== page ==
In announcing its decision last April, the FDA said the drug's safety and efficacy had been evaluated in two separate clinical trials involving 39 infantile-onset patients ranging in age from 1 month to 3.5 years at the time of the first infusion. The agency stressed, however, that there have been life-threatening allergic reactions, and the medicine carries a “black box” warning.

The most serious reactions have been heart and lung failure, while the most common have included pneumonia, respiratory distress, infection, and fever. More than 280 patients in 30 countries are receiving treatment through clinical trials, expanded access programs, or pre-approval regulatory mechanisms.

Dr. Kishnani told Neurology Today that she believes the incidence of Pompe disease may be far greater than current estimates of 1 in 40,000, noting that late onset cases are often misdiagnosed as limb girdle muscular dystrophy.

The diagnosis in the past was made by skin or muscle biopsy. Skin biopsy results can take up to six weeks and muscle biopsy is dangerous for infants because it involves anesthesia, she explained. A rapid blood test (with as little as a 48-hour turnaround time) has been developed needing just a few drops of blood on a filter paper card. This test has the potential for being included in newborn screening. In fact, in Taiwan the test has already been performed on close to 75,000 newborns as part as newborn screening and 3 cases of Pompe disease have been identified.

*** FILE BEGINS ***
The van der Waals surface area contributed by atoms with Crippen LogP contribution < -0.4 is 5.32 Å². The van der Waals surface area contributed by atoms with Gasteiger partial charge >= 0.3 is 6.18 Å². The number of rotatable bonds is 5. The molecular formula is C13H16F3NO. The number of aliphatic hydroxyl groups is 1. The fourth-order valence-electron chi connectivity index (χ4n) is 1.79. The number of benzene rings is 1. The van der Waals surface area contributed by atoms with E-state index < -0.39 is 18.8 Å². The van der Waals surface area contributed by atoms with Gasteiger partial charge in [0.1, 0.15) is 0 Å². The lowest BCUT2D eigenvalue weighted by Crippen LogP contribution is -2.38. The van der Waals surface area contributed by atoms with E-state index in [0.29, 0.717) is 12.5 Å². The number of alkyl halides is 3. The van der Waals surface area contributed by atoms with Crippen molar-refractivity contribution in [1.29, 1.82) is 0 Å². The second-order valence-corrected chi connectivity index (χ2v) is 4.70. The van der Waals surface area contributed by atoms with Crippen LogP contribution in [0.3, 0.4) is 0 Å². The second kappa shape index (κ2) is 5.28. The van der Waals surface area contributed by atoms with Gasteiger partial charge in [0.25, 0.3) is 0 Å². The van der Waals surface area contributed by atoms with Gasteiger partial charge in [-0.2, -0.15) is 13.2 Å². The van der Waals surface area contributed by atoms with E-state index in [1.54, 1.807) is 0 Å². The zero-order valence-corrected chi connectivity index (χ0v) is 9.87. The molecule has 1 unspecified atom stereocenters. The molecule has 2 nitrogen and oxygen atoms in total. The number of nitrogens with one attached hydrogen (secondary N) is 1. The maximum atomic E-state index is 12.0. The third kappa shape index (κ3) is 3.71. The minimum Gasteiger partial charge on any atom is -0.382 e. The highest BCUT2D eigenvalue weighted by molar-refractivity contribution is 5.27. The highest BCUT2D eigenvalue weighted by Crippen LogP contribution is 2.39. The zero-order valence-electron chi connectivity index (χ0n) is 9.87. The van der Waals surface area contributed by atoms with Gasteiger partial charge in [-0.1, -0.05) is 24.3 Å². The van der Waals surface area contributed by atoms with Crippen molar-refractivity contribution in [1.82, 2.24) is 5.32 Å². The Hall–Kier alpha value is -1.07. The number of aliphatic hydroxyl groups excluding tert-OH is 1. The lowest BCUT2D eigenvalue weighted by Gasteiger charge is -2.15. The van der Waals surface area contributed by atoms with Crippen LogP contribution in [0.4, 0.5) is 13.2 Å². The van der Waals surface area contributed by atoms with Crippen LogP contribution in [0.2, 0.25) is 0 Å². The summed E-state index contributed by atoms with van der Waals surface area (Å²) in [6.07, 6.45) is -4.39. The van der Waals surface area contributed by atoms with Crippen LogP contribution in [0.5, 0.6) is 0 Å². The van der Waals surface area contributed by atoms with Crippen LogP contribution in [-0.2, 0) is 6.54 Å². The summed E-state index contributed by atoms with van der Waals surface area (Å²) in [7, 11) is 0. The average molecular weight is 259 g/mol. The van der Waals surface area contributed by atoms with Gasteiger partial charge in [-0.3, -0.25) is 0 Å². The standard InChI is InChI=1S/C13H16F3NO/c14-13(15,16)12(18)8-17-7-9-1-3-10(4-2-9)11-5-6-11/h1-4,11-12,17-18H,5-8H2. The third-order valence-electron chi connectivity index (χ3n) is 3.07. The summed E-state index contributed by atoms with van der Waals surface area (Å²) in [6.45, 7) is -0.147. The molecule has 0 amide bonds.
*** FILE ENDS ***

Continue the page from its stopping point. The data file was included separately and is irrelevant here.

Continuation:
“I think there is a lot of excitement and a lot still to do in the field of Pompe disease,” she added.


Robert Steiner, MD, assocate professor of pediatrics, molecular, and medical genetics at Oregon Health and Science University School of Medicine in Portland, told Neurology Today in an e-mail: “This is a dramatic advance in the development of a therapy for this disorder, for which no other specific treatment is available at this time. Importantly, this study enrolled only patients less than six months of age, and only three of 18 patients had cross-reacting immunological material-negative forms of the disease.”

Dr. Steiner, vice chairman for pediatric research at Doernbecher Children's Hospital in Portland, said the results are similar to those previously reported and further demonstrate this “as a lifesaving treatment in some patients with Pompe disease.” Dr. Steiner was not involved in the trial.

“Because treatment is more likely to be effective if started early, a strong case for newborn screening for this condition can be made, and indeed technology to allow such screening is available today.”

However, he said it is unclear how effective treatment will be in adult patients, since large clinical trials have not been completed.

“It seems likely from this and other studies, and early experience with treatment of Pompe disease outside of these clinical trials, that not all patients will benefit,” he said. “Specifically, patients are less likely [to respond as well] who begin therapy after six months of age and if they have severe cardiomyopathy or respiratory insufficiency. Furthermore, patients who produce none of the enzyme that is deficient in Pompe disease, so-called CRIM-negative patients, may be less likely to be helped by rhGAA, although further studies are needed.”

However, results of small trials in adults, experience with use of the drug in adults since FDA approval, and the likelihood that late onset Pompe disease patients will be CRIM negative, indicate a strong likelihood that treatment will work well in many patients, he said.


• Kishnani PS, Corzo D, Wraith JE, et al. Recombinant human acid-glucosidase. Major clinical benefits in infantile-onset Pompe disease. Neurology 2006: E-pub 6 Dec. 2006.